It’s Groundhog Day – again. Time to stop doing the same old same old

In the film Groundhog Day, Bill Murray plays a man trapped in time, endlessly repeating the same 24 hours. 

You might know the feeling. 

Perhaps one of the reasons the 1993 comedy is so well-loved is that most of us have known the sensation that life has become a bit repetitive – particularly at work. 

Theatre Images

If you and your colleagues find yourself reporting at your desks every morning to go through the same uninspiring routines as yesterday, it might be a signal that – like Bill Murray’s character – you need to change something fundamental.

Groundhog Day in practice 

Groundhog Day takes place on February 2.  

According to a Pennsylvania Dutch superstition, if a groundhog comes out of its burrow that day and sees its own shadow, it will go back underground and there will be six more weeks of winter. Otherwise, you can expect an early spring. 

Groundhog Day celebrations are held in a number of places across the US and Canada, but the one in Punxsutawney, Pennsylvania, is the biggest and forms the backdrop for the 1993 film. 

In the movie, TV weatherman Phil Connors is not condemned to just six more weeks of winter, but to an apparently infinite number of identical days in Punxsutawney. Thanks to the success of the film, any repetitive, apparently futile situation tends to be likened to Groundhog Day. 

Some finance tasks that can seem a little bit Groundhog Day 

Despite all the profound changes that have taken place in the working world in recent years, plenty of people arrive at the office at 9am and start doing the same mundane tasks every day. 

That’s particularly true in many finance teams, where laborious manual tasks often still take place, even though automation can either speed them up or take them away entirely. 

Some of the daily tasks that might have a Groundhog Day quality about them include: 

  • Keying in information from invoices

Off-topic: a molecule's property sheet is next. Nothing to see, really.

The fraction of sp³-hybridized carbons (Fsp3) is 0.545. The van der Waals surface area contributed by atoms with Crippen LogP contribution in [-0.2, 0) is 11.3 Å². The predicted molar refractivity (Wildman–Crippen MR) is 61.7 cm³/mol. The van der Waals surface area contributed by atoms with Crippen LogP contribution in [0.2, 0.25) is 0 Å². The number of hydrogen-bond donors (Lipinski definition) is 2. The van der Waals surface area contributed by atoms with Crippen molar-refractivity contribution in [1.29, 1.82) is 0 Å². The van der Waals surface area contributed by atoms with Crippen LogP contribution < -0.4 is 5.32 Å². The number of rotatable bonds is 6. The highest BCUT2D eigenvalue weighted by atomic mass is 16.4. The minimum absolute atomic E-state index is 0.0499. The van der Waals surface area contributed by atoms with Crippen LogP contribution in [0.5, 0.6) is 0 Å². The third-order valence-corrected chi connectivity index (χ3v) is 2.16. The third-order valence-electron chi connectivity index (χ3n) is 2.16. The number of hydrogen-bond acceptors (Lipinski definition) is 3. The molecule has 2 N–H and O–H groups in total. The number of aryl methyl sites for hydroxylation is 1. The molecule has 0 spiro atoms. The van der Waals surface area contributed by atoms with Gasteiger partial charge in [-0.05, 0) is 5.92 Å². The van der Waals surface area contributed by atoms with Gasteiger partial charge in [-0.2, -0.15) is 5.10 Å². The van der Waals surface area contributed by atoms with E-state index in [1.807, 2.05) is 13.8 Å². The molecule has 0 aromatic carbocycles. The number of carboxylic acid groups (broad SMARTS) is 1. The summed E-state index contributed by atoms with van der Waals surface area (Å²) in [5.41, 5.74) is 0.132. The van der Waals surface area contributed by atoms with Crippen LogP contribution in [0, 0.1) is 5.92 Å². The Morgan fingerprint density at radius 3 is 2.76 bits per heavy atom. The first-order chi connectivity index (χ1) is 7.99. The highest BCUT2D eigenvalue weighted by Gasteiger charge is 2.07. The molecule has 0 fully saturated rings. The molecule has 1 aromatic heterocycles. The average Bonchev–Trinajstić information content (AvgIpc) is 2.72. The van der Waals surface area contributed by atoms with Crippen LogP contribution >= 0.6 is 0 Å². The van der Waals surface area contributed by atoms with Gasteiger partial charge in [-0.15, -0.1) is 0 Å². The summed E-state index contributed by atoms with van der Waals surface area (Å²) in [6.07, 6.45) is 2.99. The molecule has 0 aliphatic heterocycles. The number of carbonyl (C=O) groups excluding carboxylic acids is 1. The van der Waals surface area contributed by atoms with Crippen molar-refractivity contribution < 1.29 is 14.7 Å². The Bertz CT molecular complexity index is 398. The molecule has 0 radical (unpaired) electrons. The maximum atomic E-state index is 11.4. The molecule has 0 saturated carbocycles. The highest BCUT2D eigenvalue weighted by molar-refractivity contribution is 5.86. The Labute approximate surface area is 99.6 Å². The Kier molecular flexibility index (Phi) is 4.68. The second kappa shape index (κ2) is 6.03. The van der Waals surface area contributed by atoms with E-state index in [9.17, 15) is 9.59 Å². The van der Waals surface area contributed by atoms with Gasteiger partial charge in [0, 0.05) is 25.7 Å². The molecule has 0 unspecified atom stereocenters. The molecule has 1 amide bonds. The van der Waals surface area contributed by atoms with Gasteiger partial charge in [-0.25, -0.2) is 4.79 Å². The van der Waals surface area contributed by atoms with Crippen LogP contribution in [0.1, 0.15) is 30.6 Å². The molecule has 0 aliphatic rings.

• Matching invoices to purchase order numbers 

  • Manually managing recurring transactions 

  • Answering requests for information from colleagues who don’t have access to the finance system 

  • Dealing with queries from suppliers and customers

  • Processing expenses that come in via paper or email and have to be signed off by a manager

  • Chasing budget holders who need to approve spending

  • Chasing down intercompany transactions in group entities

  • Inputting transactions recorded in other software that doesn’t speak to the finance system

  • Reviewing and chasing aged debtors

  • Performing the bank reconciliation and resolving any inconsistencies between the bank statement and the cashbook

  • Performing payment runs and getting them authorised

  • The long list of routine tasks needed to turn a group of companies’ books into consolidated accounts. 

Moving on from Groundhog Day 

Every item on the above list can either be drastically simplified by software or taken out of human hands entirely.  But there are several reasons why organisations stick with more time-consuming ways of operating.  

It may be that they are still using entry-level accounting software which once served them well but cannot scale with the business. Or it may be that the organisation has been held hostage by the vendors of traditional on-premise software, without a clear route to the powerful features available from a more sophisticated cloud-based system. 

Often, it’s simply the case that people “don’t know what they don’t know”. If you haven’t been shopping for software in the recent past, you simply might not be aware of how much of the everyday work of the finance team can be done automatically. 

Bill Murray – spoiler alert – escaped his own Groundhog Day time loop through fundamental change. Getting a finance team to move on from Groundhog Day processes might also require a bit of a mindset shift. But if you choose a vendor that won’t tie you up in a long implementation process, the change should be easier than you might think. 

Find out more 

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